The reliability of the bulk power system for this summer should be adequate, though wholesale electric prices -- influenced more by natural gas than anything else -- are likely to continue to rise, according to Charles Whitmore of FERC's Office of Enforcement.
In a Summer Market and Reliability Assessment presented to the Federal Energy Regulatory Commission (FERC) on Thursday, Whitmore said gas infrastructure supports growing electric markets.
"In the fastest growing regions -- Florida and Arizona, for example -- the continuing robustness of the natural gas infrastructire plays a crucial role in meeting growing electric power demand," Whitmore said.
Florida, the fastest-growing energy market in the Southeast region, depends heavily on natural gas for both existing and new power generation. Reporting of market prices for gas is "sporadic" for peninsular Florida and power prices are even less transparent, Whitmore said. In Arizona electric power demand is rising quickly - last year the state consumed 113 TWh, an increase of 11% since 2005 -- and that means rapidly increasing use of natural gas.
The most important aspect of electric power markets this summer is that wholesale prices "are likely to be quite a bit higher than last year," due in large part to higher prices for natural gas.
"Thus, the largest increases appear in the Northeast, where gas is almost always on the margin. The lowest appear in the Midwest, where coal is more often on the margin," Whitmore said.
Gas prices are on the rise, despite rising production numbers, because of lower-than-expected storage numbers (see related story), rising demand, the likelihood that Canadian imports and imports of liquefied natural gas (LNG) will fall and an apparent global commodities boom in most raw materials, Whitmore said.
According to the assessment, overall non coincident peak demand this summer, assuming normal weather and 50% load forecast probability, is forecasted to be 867,525 MW, 1.3% higher than the actual demands of last summer with some regions showing an increase in demand while others a reduction. While the capacity margins to supply the increased demand are forecasted to be sufficient, there are concerns for supply reliability due to deliverability of reserves. In particular, these concerns manifest themselves in Southern California due to constraints on imports from the north and outside California, and in the Southeast should the drought conditions persist, coupled with any major transmission and/or generation outages.
Peak demand is expected to increase in all regions except the Southeastern Electric Reliability Council (SERC), which is projecting a demand reduction of 2.8%.
"This bears scrutiny, as past forecasts for the SERC region have been consistently lower than actual demands for the last few years, when all-time peaks have been repeatedly set," according to David Andrejcak of FERC's Office of Electric Reliability.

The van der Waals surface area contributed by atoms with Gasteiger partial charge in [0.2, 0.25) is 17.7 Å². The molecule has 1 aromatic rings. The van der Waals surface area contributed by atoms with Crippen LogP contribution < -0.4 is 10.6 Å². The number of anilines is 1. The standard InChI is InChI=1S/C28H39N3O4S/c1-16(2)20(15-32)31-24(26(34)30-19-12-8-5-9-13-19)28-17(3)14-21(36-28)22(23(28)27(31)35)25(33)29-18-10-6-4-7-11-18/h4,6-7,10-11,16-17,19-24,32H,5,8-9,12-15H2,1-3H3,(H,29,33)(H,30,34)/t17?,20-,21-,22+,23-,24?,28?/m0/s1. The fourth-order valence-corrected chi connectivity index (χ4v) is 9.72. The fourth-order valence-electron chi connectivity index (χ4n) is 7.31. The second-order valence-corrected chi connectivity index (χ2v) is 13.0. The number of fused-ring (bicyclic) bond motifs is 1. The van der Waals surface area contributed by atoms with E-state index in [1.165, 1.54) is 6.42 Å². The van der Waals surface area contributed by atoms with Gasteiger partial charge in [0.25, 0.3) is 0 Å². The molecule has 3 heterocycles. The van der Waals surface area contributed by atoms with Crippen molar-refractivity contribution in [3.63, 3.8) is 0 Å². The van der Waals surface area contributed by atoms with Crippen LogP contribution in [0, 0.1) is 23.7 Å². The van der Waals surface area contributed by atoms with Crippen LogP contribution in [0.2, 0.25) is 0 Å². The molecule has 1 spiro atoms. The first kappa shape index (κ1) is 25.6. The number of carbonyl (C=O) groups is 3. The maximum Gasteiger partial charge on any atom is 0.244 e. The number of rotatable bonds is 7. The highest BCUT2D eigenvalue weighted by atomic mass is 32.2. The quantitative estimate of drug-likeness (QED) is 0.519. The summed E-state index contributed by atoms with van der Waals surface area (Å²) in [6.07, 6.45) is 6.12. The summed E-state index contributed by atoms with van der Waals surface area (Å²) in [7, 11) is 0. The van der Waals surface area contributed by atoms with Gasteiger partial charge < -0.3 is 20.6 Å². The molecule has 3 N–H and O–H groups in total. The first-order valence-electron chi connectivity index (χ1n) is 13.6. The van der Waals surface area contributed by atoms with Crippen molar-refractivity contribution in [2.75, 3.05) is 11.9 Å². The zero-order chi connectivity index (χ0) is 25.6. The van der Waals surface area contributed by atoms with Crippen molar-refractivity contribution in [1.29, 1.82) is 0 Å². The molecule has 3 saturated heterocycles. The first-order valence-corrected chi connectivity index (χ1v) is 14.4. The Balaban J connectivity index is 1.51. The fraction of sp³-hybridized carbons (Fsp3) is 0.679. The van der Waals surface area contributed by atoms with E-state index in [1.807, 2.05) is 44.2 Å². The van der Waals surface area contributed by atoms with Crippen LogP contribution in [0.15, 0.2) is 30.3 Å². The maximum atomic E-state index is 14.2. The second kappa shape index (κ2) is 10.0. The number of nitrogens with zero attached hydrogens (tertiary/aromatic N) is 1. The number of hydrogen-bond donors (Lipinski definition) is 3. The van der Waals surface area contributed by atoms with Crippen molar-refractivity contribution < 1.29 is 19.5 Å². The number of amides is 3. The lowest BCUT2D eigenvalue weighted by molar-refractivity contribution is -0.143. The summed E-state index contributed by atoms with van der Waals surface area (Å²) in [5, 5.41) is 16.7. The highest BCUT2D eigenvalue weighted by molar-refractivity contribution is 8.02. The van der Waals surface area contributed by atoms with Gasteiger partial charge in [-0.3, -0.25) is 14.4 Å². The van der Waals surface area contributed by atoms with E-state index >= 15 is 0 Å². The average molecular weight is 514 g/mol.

The biggest influence on the summer market could be the weather conditions. "We say in 2005 what badly placed hurricanes could do to energy prices," Whitmore said. "Indeed, one of the forces that may be keeping gas prices relatively high is the fear of hurricanes."
AccuWeather.com Hurricane Center meteorologists said last week that the East Coast will be at greater risk this coming hurricane season even though the number of named storms is expected to be about average, and Gulf of Mexico interests can expect seven to 10 days with at least the threat of weather disruptions (see related story). Last month WSI Corp., which already forecast an active 2008 Atlantic hurricane season, upped the ante slightly in an update of its tropical forecast, calling for 14 named storms and eight hurricanes, including four intense hurricanes (Category 3 or greater) to form between June 1 and Nov. 30 (see NGI, April 28). MDA EarthSat forecasters also said the 2008 Atlantic hurricane season will likely be busier than average but quieter than last year (see NGI, April 21). Weather forecasters at Colorado State University (CSU) recently said the U.S. Atlantic basin will likely experience a well above-average hurricane season this year and odds are nearly even that a major hurricane will make landfall on the Gulf Coast (see NGI, April 14).
Scientists at the National Oceanic and Atmospheric Administration (NOAA) have bucked the trend, saying warmer ocean waters could mean fewer Atlantic hurricanes striking the United States this year (see NGI, Jan. 28).
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